Picture Book Round-Up: Got Meek? Not Daffodil
(Plus, the Little Red Hen Redux and More)

h1 May 24th, 2007 by jules

Yeesh, that’s a particularly painful post title, but my creativity is put to the test with each new picture book round-up. Let’s just forget it and get right to the books then . . .

Daffodil, Crocodile
Written by Emily Jenkins
and illustrated by Tomek Bogacki
Farrar, Straus and Giroux
(Books for Young Readers)

April 2007
(library copy)

Here’s to a determined advancement of one’s own views as only Emily Jenkins can tell it; make way (again) for Daffodil! As you may recall from the 2004 title, Daffodil is one of three sisters who all look alike and who all have rather florid names (Violet and Rose are her sisters). Even their poor mother sometimes can’t tell the girls apart. Always charming those they meet, without even meaning to (“They’re such NICE little girls . . . So clean. So pretty. So quiet. Like a bouquet of flowers”), Daffodil gets a bit fed up with being mistaken for her sisters, even in school, and with all the rather condescending, cutesy attention paid to her. One day she takes the papier mâché project her mother is creating, a crocodile head that fits just perfectly, and wears it around. “I like it! . . . Crocodiles are not flowers . . . Raaa raaa raaa Chomp chomp chomp,” she tells her sisters. She then proceeds to have adventures in it, eating the guests at her sisters’ tea party and sticking green beans up its nose at dinner. “‘Where’s my pretty little, clean little flower?’ Mommy asked” to which Daffodil replies, “I ate her” . . . Eventually, the papier mâché head ruins, but she realizes she can still channel her inner assertor without the reptilian mug. The Horn Book review writes, “{l}ike Max’s wolf suit, the crocodile head . . . helps free the wilder side within; in devouring one self, Daffodil releases another . . .” As she lets loose her fantasies of becoming a scary, aggressive monster and, for once, isn’t seen as a diminutive, showpiece of a flower, one can’t help but think of Sendakian themes, in terms of children facing their fears. But it’s still a story all of Jenkins’ own, and Bogacki’s colorful, textured illustrations complement the story perfectly, particularly with the transition from rosy-cheeked Daffodil to the oversized crocodile head, drawing focus whenever it appears. Welcome back, Daffodil . . .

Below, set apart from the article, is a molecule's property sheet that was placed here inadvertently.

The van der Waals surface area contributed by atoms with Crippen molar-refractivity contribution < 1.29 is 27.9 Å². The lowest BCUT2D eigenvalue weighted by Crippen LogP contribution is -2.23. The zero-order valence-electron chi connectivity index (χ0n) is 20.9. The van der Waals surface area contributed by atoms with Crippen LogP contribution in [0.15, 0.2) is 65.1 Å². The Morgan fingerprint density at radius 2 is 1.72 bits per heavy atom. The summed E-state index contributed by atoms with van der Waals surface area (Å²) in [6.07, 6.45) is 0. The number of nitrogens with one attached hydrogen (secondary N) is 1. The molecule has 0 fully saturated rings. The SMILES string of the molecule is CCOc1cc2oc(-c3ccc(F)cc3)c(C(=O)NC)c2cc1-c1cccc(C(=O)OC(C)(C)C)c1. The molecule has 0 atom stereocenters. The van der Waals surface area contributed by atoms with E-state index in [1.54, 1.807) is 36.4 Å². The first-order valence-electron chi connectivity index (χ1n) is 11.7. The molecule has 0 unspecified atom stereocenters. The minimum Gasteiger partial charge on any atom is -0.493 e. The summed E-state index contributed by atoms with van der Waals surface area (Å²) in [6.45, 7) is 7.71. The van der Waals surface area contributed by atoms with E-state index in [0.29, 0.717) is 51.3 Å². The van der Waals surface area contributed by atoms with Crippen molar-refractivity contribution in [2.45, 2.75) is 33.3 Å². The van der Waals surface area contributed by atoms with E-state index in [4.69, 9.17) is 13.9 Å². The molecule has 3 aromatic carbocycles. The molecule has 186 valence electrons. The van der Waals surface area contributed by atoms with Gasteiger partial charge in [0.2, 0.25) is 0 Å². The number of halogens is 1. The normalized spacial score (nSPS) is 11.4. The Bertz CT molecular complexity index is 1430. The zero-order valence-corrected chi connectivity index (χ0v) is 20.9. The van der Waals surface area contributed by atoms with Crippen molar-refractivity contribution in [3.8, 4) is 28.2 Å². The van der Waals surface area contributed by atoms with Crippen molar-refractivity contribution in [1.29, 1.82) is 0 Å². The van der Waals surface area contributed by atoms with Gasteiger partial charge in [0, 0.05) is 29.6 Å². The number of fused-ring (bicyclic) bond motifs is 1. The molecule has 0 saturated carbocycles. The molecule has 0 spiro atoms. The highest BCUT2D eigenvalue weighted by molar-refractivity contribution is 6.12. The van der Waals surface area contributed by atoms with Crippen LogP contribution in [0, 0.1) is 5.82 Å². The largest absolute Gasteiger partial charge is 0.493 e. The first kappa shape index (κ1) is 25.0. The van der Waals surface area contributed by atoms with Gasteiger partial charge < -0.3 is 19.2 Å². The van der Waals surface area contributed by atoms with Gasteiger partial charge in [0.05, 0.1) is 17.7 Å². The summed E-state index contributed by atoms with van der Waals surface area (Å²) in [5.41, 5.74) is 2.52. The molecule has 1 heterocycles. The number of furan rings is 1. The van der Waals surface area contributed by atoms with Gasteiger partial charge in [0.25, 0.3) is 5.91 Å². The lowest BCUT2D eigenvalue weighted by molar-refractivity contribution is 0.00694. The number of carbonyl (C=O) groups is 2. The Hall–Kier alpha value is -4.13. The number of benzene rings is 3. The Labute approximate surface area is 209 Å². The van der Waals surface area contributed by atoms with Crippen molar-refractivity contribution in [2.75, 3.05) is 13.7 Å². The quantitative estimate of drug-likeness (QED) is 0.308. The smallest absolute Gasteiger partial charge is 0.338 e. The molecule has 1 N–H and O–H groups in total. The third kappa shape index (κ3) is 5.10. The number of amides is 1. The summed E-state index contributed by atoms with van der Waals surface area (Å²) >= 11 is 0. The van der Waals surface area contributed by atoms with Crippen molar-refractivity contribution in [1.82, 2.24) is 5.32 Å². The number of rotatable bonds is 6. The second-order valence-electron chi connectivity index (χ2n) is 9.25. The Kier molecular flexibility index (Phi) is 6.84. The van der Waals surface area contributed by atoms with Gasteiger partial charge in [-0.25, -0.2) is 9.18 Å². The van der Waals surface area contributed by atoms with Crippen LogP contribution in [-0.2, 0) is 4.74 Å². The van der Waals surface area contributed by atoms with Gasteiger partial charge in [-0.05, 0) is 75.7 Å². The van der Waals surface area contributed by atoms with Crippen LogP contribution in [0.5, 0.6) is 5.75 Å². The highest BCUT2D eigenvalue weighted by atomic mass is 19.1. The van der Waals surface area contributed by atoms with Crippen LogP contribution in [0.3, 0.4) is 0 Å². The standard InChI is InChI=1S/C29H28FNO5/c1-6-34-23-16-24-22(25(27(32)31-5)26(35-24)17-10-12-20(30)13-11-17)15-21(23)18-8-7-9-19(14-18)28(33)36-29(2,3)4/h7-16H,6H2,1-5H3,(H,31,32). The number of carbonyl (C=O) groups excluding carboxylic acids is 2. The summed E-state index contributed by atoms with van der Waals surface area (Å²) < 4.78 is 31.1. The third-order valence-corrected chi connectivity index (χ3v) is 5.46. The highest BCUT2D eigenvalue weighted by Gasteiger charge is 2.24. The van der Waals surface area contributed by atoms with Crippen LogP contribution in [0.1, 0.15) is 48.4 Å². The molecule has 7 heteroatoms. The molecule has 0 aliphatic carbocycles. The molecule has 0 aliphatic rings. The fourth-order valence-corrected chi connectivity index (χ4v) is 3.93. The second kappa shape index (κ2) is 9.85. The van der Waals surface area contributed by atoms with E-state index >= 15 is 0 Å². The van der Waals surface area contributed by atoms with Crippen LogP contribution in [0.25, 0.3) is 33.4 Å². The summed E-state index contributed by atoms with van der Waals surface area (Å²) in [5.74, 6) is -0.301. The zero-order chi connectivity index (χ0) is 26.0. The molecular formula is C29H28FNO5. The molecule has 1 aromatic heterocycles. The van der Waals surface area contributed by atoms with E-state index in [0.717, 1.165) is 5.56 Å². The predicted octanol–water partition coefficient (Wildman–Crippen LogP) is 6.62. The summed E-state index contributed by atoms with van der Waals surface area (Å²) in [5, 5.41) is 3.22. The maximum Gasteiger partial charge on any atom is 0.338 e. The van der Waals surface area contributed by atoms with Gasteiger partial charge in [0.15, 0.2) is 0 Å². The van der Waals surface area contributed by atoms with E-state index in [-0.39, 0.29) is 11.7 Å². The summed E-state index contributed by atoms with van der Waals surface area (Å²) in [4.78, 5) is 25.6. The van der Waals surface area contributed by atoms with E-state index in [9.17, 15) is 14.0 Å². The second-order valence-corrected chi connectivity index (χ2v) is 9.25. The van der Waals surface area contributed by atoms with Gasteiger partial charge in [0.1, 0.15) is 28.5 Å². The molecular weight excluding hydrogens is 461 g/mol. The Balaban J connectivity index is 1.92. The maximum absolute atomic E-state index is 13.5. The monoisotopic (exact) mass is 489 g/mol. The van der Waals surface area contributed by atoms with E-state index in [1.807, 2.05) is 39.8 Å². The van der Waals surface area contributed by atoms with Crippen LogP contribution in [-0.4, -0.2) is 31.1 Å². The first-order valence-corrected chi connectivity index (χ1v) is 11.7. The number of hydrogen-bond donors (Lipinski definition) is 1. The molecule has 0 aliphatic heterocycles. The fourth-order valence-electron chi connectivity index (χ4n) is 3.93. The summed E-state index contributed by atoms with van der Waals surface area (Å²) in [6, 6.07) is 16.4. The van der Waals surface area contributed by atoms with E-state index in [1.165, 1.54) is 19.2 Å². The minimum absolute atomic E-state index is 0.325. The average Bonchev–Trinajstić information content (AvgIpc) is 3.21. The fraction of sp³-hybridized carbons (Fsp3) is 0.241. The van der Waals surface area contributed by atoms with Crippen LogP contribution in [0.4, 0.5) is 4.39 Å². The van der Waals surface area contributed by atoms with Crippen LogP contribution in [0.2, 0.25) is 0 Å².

Out of the Egg
by Tina Matthews
Houghton Mifflin
March 2007
(library copy)

As Roger Sutton put it, this story is “more than a little adult in theme, but . . . all on the side of the young.” Tina Matthews takes the traditional folk tale, “The Little Red Hen,” and provides a new twist on St. Augustine’s plea to be forgiven for the sins of the mother. “One day a Red Hen found a green seed.” The Fat Cat, the Dirty Rat, and the Greedy Pig — who, when we first see them, are displaying their best couch-potato moves (or, uh, a lack thereof) in front of the TV — all refuse to help her plant the seed, water the seedling, dig up the weeds around it, and shelter what becomes a big, sturdy tree from the wind and rain. Years go by, and she lays “a perfect white egg” under said tree. Out pops a little red chick who grows into a determined young one who can form her own opinions, aw snap snap. When the progeny of the Fat Cat, Dirty Rat, and Greedy Pig arrive to ask who will let them play under the tree where the chick was hatched, Red Hen says, with a certain amount of well-deserved bitterness, “Not I!” to which the chick replies, “Mum, that’s MEAN!” The young animals play together, and Red Hen sends them on their way home with a fitting gift on the final page of the book (Matthews even giving us a glimpse of the now-middle-aged cat, rat, and pig parents, still being lazy on a front porch). Matthews’ Japanese woodblock prints, printed by hand, are rendered in black but with eye-catching red for Red Hen and her chick and green for the tree, opening with mostly black, littered landscapes and ending with a great deal more green and less trash. Matthews seems to be providing subtle commentary in an environmental vein with these choices, fitting nicely with the final page’s words and the message it conveys. An aesthetically-pleasing little joy.